Sunday, February 26, 2012

SharePoint 2010 Products: Upgrade and the Fabulous 40 Application Templates

Many of us have used the "Fabulous 40 templates" that were created for Windows SharePoint Services 3.0. Some of these templates were created as site admin templates (.stp files) and some as server admin templates (.wsp files). Microsoft is not releasing new versions of these templates for SharePoint 2010 Products. Also, .stp files are deprecated and can't be used to create new sites when you upgrade to SharePoint Server 2010 or SharePoint Foundation 2010.
So, what do you do when you want to upgrade?
Sites based on these templates should upgrade, but you'll want to try out your upgrade in a test environment before you upgrade your production environment so that you can catch any potential issues. Definitely use the pre-upgrade checker to identify any issues (some people have seen problems with custom workflows or CAML-based views in the templates). However, after upgrade, you won't be able to use STP files to create new templates.
Type of templateCan I upgrade sites based on this template?Will I be able to use the template after upgrade?
Site admin (.stp file or site template)YesNo
Server admin (.wsp file or solution package)Yes*Yes*

*There are issues with a few of the .wsp files after upgrade. In particular, after upgrading, some customers are unable to create new sites based on the following templates: Absence Request and Vacation Schedule Management, Call Center, Help Desk, IT Team Workspace, Knowledge Base, and Physical Asset Tracking and Management. If you have trouble using any of these templates, you can post an issue in the SharePoint 2010 – Setup, Upgrade, Administration and Operation TechNet Forum at, or contact Microsoft Product Support.

So, what do you do if you're using an .stp file and you want to continue using it after upgrade? You can convert the .stp file to a .wsp file manually. To do this, in Windows SharePoint Services 3.0 or Office SharePoint Server 2007, create a site based on the template, and then upgrade the site to 2010. Then, follow this procedure:
  1. On the Site Actions menu in the site, click Site Settings.
  2. On the Site Settings page, under Site Actions, click Save site as Template.
  3. On the Save as Template page, enter a file name and Template name and then click OK.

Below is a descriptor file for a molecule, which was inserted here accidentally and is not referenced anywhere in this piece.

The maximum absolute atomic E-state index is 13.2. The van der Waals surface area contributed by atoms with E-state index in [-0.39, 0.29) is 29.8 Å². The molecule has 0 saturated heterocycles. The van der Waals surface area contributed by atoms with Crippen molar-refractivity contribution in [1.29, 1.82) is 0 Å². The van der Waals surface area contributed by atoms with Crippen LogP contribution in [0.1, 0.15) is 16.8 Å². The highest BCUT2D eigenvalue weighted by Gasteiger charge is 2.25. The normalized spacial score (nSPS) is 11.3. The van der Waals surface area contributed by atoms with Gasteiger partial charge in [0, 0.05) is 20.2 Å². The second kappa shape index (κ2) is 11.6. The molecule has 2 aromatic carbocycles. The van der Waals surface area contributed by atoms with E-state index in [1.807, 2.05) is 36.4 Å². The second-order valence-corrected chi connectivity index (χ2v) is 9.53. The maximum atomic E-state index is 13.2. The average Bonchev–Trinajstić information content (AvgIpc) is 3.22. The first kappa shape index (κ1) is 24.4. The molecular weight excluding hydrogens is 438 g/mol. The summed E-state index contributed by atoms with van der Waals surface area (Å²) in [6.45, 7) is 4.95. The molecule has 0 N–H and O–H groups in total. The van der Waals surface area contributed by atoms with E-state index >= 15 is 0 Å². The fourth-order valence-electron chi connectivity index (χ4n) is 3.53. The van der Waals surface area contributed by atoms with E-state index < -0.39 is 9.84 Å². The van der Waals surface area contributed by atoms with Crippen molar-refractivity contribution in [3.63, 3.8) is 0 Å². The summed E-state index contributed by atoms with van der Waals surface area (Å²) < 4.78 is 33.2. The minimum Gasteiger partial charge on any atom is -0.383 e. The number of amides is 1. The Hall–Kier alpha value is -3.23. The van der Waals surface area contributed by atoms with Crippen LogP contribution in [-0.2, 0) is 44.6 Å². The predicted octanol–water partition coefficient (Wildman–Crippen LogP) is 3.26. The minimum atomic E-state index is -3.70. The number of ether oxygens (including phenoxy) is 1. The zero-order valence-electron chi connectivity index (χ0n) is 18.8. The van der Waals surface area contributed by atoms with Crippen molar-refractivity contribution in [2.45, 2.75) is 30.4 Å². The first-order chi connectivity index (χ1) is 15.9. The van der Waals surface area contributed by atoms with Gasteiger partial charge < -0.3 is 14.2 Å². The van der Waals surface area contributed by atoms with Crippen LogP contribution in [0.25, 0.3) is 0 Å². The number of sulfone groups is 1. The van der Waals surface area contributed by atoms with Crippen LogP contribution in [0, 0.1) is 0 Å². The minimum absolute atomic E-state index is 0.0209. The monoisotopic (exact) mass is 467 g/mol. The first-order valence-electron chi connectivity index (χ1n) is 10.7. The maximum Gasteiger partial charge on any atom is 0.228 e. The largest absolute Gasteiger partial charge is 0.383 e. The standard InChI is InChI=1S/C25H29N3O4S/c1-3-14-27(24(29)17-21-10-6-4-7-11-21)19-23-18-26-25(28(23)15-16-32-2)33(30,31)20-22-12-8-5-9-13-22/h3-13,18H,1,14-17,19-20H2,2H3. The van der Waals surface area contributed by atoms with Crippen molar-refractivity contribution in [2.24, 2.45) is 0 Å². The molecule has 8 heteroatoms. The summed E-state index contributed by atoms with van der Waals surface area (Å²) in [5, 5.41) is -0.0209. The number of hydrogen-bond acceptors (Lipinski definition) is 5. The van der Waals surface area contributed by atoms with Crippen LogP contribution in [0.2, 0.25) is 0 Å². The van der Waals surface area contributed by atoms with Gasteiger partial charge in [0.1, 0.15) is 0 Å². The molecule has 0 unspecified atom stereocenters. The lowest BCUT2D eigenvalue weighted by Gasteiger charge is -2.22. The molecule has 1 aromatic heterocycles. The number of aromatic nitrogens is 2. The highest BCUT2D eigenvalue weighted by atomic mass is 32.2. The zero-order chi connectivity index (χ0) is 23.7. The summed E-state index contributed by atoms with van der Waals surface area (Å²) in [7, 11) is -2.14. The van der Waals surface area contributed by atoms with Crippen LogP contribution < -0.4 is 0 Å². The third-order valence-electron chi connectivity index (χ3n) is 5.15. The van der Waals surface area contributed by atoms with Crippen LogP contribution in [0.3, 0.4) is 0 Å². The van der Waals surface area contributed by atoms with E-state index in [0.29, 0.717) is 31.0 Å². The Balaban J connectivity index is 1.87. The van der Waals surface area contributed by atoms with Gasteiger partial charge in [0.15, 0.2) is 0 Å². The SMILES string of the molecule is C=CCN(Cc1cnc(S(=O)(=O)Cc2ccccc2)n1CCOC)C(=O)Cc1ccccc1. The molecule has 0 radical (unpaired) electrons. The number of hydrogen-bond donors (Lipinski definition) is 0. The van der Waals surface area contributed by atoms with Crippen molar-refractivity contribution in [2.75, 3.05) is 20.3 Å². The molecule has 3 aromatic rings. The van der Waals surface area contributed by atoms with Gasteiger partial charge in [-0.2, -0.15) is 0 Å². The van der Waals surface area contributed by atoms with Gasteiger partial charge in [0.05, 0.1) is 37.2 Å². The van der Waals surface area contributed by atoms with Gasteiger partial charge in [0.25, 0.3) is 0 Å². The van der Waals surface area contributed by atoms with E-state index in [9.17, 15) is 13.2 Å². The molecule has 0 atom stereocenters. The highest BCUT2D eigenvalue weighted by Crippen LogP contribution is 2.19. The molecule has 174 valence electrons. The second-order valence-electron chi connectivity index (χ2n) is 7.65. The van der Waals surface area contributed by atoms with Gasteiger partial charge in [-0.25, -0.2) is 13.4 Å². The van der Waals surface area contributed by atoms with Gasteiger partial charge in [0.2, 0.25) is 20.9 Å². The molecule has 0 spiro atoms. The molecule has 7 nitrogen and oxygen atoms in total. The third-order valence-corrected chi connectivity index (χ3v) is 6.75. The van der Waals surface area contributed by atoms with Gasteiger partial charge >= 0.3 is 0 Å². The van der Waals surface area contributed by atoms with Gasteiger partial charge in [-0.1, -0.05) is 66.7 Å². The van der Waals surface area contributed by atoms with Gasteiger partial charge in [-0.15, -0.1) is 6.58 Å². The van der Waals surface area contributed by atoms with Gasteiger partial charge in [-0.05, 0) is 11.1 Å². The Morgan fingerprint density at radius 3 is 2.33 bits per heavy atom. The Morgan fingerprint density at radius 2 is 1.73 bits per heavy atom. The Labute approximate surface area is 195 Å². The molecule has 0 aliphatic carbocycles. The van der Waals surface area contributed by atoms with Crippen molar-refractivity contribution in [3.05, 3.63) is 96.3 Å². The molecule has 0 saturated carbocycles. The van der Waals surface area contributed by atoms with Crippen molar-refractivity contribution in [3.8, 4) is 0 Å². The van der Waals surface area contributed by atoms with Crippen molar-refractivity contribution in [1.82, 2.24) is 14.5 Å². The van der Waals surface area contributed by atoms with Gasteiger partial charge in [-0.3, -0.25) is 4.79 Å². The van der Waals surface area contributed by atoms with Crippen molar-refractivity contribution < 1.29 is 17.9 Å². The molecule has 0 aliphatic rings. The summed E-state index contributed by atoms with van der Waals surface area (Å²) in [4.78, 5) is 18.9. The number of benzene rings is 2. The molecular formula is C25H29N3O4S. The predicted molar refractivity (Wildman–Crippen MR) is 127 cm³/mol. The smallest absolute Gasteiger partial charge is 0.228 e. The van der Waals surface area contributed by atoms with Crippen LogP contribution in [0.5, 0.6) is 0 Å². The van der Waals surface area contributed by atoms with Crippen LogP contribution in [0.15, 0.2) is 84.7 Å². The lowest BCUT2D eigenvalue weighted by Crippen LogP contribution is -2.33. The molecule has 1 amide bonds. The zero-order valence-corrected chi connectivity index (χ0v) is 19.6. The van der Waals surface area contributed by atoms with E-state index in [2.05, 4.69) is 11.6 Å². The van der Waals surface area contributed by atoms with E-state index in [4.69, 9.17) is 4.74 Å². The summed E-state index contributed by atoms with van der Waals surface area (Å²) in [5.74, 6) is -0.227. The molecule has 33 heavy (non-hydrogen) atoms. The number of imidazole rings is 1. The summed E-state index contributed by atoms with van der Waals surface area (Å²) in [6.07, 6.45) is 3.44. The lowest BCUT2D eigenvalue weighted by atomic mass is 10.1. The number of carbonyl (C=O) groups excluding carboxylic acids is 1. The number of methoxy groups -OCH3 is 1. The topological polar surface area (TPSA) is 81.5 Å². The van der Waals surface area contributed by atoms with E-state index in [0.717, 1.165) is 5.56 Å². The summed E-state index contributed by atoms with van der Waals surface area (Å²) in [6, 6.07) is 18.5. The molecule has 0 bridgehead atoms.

4. The site template is saved as a WSP file to the Solutions Gallery for that site collection and you can create new sites based on that solution.
TechSolutions has already converted some of these templates to 2010 for you. Take a look at

Wednesday, February 22, 2012

Script installations to save time and maintain consistencies

As SharePoint gets more and more complex, the use of scripted installations is essential to maintaining consistencies in your different staging environment. With the introduction and tight integration of PowerShell in SharePoint 2010, PowerShell has taken scripted installations to a whole new level. You should always use a scripted installation to not only save time, but to make sure that your installations look the same, allowing you to easily set up a new farm in case of a disaster.

There are a number of scripts out there to help you get started. The codeplex project AutoSPInstaller is a very good resource:

Friday, February 17, 2012

Awesome SharePoint-powered Sites

Great article from TopSharePoint awesome list of SharePoint-based websites that really stand out.


SharePoint : Choose Cloud or On-Premises?

Determining whether to use SharePoint Online instead of on-premises SharePoint can be complicated.Here’s a simple set of questions to help determine if SharePoint Online makes sense
Are you already using custom-coded SharePoint solutions, such as third-party tools or in-house Visual Web Parts?
Are you free from strict geographic control and accountability for your SharePoint content ?
Do you already have SharePoint engineers on staff?
Do you have a limited IT capital budget, but significant IT operating budgets?
Do you have a mature, on-premises installation of SharePoint 2010?
Do you have access to dedicated SharePoint developers?
Do you have as many or more users outside your corporate network as you do inside the firewall?
Do you need to downsize or eliminate physical servers and data centers used with SharePoint?
Do you need to migrate off a legacy installation of SharePoint 2007 or Windows SharePoint Services 3.0?
Do you need to rapidly set up a pilot or proof-of-concept SharePoint site, independent of any current usage?
Do you project growth to a very large content pool over the next year (500GB or more)?
Do you use or need to use SharePoint-hosted business intelligence solutions such as Performance Point?

Add up your scores, and see how you match up:
32: You are probably already on SharePoint Online or Office 365.    

24-31: You are a strong candidate for SharePoint Online. Study carefully and understand some of the functional tradeoffs of the platform. SharePoint Online doesn’t support the following:
  • Deployment of custom solutions that require direct access to the server, such as Visual Web Parts. It does support sandboxed solutions, however.
  • PowerPivot
  • SQL Server Reporting Service Integration
  • Business Connectivity Services (originally this was a blanket restriction, but a slipstream release in 2011 added support for access to web services-based remote data in O365 BCS).
  • FAST Search Server Integration
  • Web Analytics
  • Site collections greater than 100GB
10-23: You are somewhere in between. Understanding the platform advantages and tradeoffs is essential to figuring out your cloud strategy. Odds are good that you may use a hybrid approach in which parts of your SharePoint world remain on premises, with other aspects living on Office 365.

0-9: If SharePoint is already living in your data center, it’s probably in the right place.